Birding Seattle's Skagit
One of the premier birding events, in fact, takes place during the coldest months of the year. Just an hour north of downtown Seattle, the beautiful Skagit River wends its way through the Skagit Valley, a highly scenic countryside of working farms and small rural towns. Fed by the glaciers of the North Cascade mountains, the Skagit attracts a sizeable annual run of pink and coho salmon. As these fish spawn and die, their bodies collect along the watercourse, providing a yearly feast for bald eagles.
Many of these eagles spend their summers in Alaska. As the days grow shorter and colder, they begin to move south along the Pacific coast. By late October or early November, the first eagles are appearing along the Skagit, where they loaf in mature cottonwood trees along the river and monitor the progress of the salmon run. Adult birds, with their brilliant white heads and tailfeathers, are joined by numerous juveniles, colored a deep bronze, often with mottled patches of white on their wings or tails.
As the salmon run peaks and fish carcasses accumulate, eagle numbers continue to grow. By the second or third week of January, there may be several hundred individuals scattered up and down the river corridor. These magnificent birds are quite solitary and not given to doing things in bunches. During the typical visit, one sees perhaps a dozen or more, juveniles and adults, doing all the various things bald eagles do: soaring, roosting in trees or sitting on the ground, and, best of all, fishing. This is the real treat: a bald eagle leaves its riverside perch, descending in a graceful glide on wings spanning seven feet; it cruises just above the water and with one effortless motion plucks a dead or dying salmon from the surface with its talons, then takes the prize to a quiet stretch of shoreline or to another tree, to begin feeding.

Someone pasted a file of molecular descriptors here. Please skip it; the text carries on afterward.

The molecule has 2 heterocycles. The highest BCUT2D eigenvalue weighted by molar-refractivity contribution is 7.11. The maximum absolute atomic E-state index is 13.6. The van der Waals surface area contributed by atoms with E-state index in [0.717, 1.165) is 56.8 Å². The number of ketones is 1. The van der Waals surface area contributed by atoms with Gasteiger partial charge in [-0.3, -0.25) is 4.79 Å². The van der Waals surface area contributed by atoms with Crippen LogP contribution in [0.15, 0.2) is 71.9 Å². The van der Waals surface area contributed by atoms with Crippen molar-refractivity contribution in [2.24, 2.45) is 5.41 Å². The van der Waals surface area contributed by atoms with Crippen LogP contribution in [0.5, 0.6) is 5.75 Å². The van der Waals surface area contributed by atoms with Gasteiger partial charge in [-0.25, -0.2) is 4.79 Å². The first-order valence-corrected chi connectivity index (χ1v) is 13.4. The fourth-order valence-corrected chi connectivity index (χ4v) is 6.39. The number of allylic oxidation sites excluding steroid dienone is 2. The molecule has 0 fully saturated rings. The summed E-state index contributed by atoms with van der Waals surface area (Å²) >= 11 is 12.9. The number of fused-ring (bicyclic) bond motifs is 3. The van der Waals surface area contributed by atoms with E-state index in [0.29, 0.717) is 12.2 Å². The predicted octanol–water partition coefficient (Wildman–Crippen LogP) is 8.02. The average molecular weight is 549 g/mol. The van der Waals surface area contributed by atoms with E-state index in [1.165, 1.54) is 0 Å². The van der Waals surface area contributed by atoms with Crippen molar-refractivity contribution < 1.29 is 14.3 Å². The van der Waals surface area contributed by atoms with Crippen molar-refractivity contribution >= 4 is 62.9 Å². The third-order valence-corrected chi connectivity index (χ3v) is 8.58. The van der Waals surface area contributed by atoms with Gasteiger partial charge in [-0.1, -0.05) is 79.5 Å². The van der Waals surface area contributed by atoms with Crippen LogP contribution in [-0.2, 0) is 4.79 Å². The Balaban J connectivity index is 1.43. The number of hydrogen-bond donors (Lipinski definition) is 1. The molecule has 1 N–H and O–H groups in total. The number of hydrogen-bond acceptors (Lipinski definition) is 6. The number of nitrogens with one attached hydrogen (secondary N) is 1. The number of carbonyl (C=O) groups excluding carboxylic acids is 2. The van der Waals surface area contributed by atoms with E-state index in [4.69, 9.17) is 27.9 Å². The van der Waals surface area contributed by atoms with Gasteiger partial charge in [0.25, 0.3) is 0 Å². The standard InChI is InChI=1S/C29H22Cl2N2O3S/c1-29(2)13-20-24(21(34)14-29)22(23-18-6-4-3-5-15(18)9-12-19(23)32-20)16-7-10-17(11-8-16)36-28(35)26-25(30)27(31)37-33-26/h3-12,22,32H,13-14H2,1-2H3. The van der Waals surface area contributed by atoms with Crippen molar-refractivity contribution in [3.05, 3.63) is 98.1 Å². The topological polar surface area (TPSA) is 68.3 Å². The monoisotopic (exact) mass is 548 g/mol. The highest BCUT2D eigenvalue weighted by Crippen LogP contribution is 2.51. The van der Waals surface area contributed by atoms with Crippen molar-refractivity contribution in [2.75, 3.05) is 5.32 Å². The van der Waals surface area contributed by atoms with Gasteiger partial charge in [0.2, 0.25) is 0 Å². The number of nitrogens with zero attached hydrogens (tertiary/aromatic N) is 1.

Juvenile eagles, which lack the cool expertise of the grownups, are known to provide comic relief. They blow their approaches and miss the fish entirely; they come in too fast and end up half submerged in the river; they may rise up with a fat salmon only to have it slip from their talons and splash down again. The youngest and most inexperienced dispense with aerial maneuvers altogether, and hop along the edge of the water like barnyard fowl, looking for a salmon washed onto the rocks, where they can snag the fish and drag it ashore. As much a scavenger as a hunter, adult bald eagles have no reservations about stealing salmon from these hardworking juveniles.
Where to Go
These and other wonderful sights await visitors to the Skagit River during late fall and into the heart of winter. Binoculars are essential, and spotting scopes are excellent for close-up looks at roosting individuals. Several areas in the Skagit Valley offer prime viewing, including the Skagit River Bald Eagle Natural Area. Along State Route 20, two good spots are found at mileposts 99 and 100; the Howard Miller Steelhead County Park, located near the town of Rockport, is another good spot.
During the prime viewing season, an interpretive center in the town of Rockport is well worth a visit. Programs at the Skagit River Bald Eagle Interpretive Center (open Friday to Sunday, plus holiday Mondays, December 10 through February 21) include guided walks, slide shows, and guest speakers highlighting bald eagles and their place in the ecology of the Pacific Northwest. A great many people also show up for the annual Upper Skagit Eagle Festival, scheduled for February 5-6, 2005. During the festival a series of eagle watch viewing areas are set up and hosted by knowledgeable volunteers. How many salmon does a bald eagle consume each week? Where do the eagles go from here? What are the effects of a declining salmon run on bald eagle populations? These folks will have answers to most any and all questions.
Details mentioned in this article were accurate at the time of publication